An Israel I Recognize
A long-form front page article in The New York Times on October 26 by Patrick Kingsley describes a ten-day automobile journey from the top to the bottom of Israel with many stops in between including Tel Aviv and the West Bank. It was the Israel I have come to know over my four trips. It is a place as complex as the United States and for largely the same reason. It’s complicated. It’s diverse. Things are contentious, especially the people although I do love Israelis and enjoyed spending time with the few Palestinian Arabs I was able to meet.
People have come to Israel from everywhere–from Russia, from the United States and from Africa. They have tried to live in peace with the natives, Sabra Israelis and Palestinian Arabs and failed on many occasions. Right now there is a bit of a lull. There is no active intifada. Gaza is relatively quiet. There’s a new national government coalition in place. Netanyahu is not prime minister. What is surely lacking in Israel is what is lacking here in the United States. Consensus.
Israel consists of about 9 million citizens with a goodly number being Arab. It is not the land that its founders, mostly Ashkenazi European Jews thought they had started. It is a Jewish state with lots of kinds of Jews from the secular to the Haredi Orthodox and, of course, many non-Jews as well. The outside world is still pushing for a two-state solution to the status of the Palestinian Arabs, and a one-state solution might mean the end of Israel as a unique Jewish homeland if the Arabs of Israel and the West Bank and Gaza were granted full and equal citizenship. The new government is a mixture of right and left, even Arabs, but encompasses no ultra-Orthodox members, a problem when so many of the citizens of Israel are in that camp.
What struck me upon reading the lengthy piece was the similarities between modern day Israel and contemporary America. There are rich and poor and many of the rich are immigrants. There is an historically down-trodden group, the Palestinians, in need of new leadership and new direction, much as the poor of the United States need a new voice to speak for them. And finally, the traditional runs up against the modern in Israel just as it does in the United States from poor Bedouin Arabs living in tents and trailers to the modern skyscrapers of Tel Aviv to the massively expanding settlements on the West Bank. How can these things all be in such a small country? How can Appalachia co-exist with Manhattan in one country here?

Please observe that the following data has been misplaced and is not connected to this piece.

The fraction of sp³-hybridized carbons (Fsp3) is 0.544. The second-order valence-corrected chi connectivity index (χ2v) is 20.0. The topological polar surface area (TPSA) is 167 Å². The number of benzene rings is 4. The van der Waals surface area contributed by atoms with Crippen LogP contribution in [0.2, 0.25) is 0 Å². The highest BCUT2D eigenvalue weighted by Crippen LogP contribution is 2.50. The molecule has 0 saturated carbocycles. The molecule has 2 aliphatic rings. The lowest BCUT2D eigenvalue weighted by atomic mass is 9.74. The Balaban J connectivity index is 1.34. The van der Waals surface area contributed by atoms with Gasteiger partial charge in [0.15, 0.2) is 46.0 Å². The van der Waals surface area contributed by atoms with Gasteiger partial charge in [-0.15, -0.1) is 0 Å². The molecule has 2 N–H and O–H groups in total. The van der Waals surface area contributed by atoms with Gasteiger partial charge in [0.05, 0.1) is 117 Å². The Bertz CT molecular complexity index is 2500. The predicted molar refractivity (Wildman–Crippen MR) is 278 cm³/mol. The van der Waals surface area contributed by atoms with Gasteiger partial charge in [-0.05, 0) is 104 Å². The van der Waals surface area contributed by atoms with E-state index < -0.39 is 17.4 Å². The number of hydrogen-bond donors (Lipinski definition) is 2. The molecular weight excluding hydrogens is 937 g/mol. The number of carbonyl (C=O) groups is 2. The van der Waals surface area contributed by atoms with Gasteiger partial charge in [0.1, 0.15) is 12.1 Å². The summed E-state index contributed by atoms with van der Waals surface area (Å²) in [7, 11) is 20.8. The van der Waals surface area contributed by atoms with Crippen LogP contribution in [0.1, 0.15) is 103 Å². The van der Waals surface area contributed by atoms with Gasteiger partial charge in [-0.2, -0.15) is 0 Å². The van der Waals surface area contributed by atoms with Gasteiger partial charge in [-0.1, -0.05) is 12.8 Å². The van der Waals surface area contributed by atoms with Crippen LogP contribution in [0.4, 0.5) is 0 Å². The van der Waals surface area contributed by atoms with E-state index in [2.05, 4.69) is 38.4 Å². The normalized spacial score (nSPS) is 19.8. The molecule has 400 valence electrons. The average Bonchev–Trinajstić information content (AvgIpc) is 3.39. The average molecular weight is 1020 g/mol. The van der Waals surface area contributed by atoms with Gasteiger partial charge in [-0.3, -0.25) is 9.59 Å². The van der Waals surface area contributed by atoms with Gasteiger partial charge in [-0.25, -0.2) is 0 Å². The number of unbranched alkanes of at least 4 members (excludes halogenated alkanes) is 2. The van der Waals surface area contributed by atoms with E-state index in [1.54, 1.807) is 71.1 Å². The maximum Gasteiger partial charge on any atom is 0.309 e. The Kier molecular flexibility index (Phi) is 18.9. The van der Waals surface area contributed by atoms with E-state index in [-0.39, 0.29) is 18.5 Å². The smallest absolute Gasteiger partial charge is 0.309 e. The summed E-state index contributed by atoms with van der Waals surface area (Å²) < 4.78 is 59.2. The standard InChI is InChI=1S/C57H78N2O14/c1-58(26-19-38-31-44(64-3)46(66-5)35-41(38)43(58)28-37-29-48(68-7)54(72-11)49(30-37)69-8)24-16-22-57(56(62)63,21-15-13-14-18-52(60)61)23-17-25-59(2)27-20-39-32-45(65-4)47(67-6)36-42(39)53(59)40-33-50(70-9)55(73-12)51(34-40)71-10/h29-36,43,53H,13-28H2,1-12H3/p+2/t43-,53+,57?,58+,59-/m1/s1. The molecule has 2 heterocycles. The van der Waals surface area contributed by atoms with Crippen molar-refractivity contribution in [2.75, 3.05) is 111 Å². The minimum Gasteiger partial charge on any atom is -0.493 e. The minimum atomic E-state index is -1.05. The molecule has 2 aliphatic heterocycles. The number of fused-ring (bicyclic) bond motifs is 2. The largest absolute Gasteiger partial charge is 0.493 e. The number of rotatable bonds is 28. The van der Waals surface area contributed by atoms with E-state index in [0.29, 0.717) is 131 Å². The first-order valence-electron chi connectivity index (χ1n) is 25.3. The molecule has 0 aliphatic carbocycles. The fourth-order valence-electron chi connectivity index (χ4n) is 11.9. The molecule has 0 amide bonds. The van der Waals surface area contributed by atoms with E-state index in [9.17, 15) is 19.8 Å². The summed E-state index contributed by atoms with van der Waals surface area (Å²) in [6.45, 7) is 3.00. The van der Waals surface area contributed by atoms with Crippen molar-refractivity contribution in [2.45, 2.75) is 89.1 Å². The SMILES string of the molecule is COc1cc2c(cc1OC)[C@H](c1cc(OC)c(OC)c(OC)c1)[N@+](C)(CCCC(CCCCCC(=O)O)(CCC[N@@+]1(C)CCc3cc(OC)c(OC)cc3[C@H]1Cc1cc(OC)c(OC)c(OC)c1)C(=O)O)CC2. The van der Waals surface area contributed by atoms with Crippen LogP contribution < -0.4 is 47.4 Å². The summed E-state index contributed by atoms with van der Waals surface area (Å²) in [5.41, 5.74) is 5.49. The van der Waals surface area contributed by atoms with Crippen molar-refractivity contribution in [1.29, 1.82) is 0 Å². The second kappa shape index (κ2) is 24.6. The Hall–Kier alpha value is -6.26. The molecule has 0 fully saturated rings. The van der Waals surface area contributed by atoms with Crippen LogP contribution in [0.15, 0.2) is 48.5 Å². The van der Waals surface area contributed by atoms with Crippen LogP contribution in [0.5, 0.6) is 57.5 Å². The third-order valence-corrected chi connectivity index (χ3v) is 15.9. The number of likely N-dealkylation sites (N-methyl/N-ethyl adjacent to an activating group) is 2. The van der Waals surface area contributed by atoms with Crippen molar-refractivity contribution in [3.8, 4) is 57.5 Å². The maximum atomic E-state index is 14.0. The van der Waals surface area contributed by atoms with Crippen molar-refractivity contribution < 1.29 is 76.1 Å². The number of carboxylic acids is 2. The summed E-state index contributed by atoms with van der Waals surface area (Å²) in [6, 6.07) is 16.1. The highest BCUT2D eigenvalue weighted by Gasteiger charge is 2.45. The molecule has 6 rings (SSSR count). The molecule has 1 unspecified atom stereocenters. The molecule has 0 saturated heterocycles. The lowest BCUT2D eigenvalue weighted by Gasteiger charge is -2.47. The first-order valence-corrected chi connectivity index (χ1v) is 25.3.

Israel, like America, is in transition and no one is quite sure what the end game is likely to be. Surely, Israel will not resemble the land its founders envisioned in 1948 any more than America looks like the place born in Philadelphia in 1776. One thing is certain. Anyone who says that a complicated problem like Israel or the United States has a simple solution is wrong.
The Israel depicted in this article is the Israel I have known. It has changed greatly since my first trip in 1998 that predates the Second Intifada. Then, I casually strolled on the top of the Temple Mount and touched the rock in the Dome of the Rock that is the top of Mount Moriah and the place of Muhammad’s ascending to heaven. That must be harder for an American Jew to do today than in 1998. Then again, when the United States was 73 years into its life, the Civil War was still to be fought and the question of the legality of slavery had still to be determined. We know the repercussions of that war and of slavery echo down the years to the present. Why would anyone expect it to be any different in Israel when it comes to the ultimate status of the Arabs living in what used to be a British Territory called Palestine.
Read the article and get a good feel for Israel today, but don’t expect the current picture to be a stable one. It will change there just as things change here. That’s what democracies do, especially ones that are melting pots of people from everywhere and from right there.